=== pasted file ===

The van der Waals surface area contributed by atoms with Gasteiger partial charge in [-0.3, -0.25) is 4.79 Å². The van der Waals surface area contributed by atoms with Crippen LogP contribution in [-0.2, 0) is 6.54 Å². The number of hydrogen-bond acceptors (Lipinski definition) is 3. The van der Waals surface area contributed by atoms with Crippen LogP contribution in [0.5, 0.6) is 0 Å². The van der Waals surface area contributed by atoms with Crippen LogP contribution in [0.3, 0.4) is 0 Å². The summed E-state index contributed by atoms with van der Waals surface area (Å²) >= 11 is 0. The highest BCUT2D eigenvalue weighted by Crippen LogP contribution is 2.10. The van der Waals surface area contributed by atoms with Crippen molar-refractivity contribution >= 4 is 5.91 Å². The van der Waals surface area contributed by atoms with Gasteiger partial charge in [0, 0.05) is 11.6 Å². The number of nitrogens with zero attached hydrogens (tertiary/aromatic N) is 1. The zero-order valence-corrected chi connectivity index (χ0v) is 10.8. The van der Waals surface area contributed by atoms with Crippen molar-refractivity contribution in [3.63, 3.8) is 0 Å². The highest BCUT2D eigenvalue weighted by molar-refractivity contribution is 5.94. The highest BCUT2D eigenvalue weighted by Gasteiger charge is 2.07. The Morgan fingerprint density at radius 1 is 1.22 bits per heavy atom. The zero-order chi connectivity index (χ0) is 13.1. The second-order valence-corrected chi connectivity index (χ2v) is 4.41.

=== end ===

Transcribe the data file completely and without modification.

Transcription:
The van der Waals surface area contributed by atoms with Gasteiger partial charge in [-0.3, -0.25) is 4.79 Å². The van der Waals surface area contributed by atoms with Crippen LogP contribution in [-0.2, 0) is 6.54 Å². The number of hydrogen-bond acceptors (Lipinski definition) is 3. The van der Waals surface area contributed by atoms with Crippen LogP contribution in [0.5, 0.6) is 0 Å². The van der Waals surface area contributed by atoms with Crippen LogP contribution in [0.3, 0.4) is 0 Å². The summed E-state index contributed by atoms with van der Waals surface area (Å²) >= 11 is 0. The highest BCUT2D eigenvalue weighted by Crippen LogP contribution is 2.10. The van der Waals surface area contributed by atoms with Crippen molar-refractivity contribution >= 4 is 5.91 Å². The van der Waals surface area contributed by atoms with Gasteiger partial charge in [0, 0.05) is 11.6 Å². The number of nitrogens with zero attached hydrogens (tertiary/aromatic N) is 1. The zero-order valence-corrected chi connectivity index (χ0v) is 10.8. The van der Waals surface area contributed by atoms with Crippen molar-refractivity contribution in [3.63, 3.8) is 0 Å². The highest BCUT2D eigenvalue weighted by molar-refractivity contribution is 5.94. The highest BCUT2D eigenvalue weighted by Gasteiger charge is 2.07. The Morgan fingerprint density at radius 1 is 1.22 bits per heavy atom. The zero-order chi connectivity index (χ0) is 13.1. The second-order valence-corrected chi connectivity index (χ2v) is 4.41.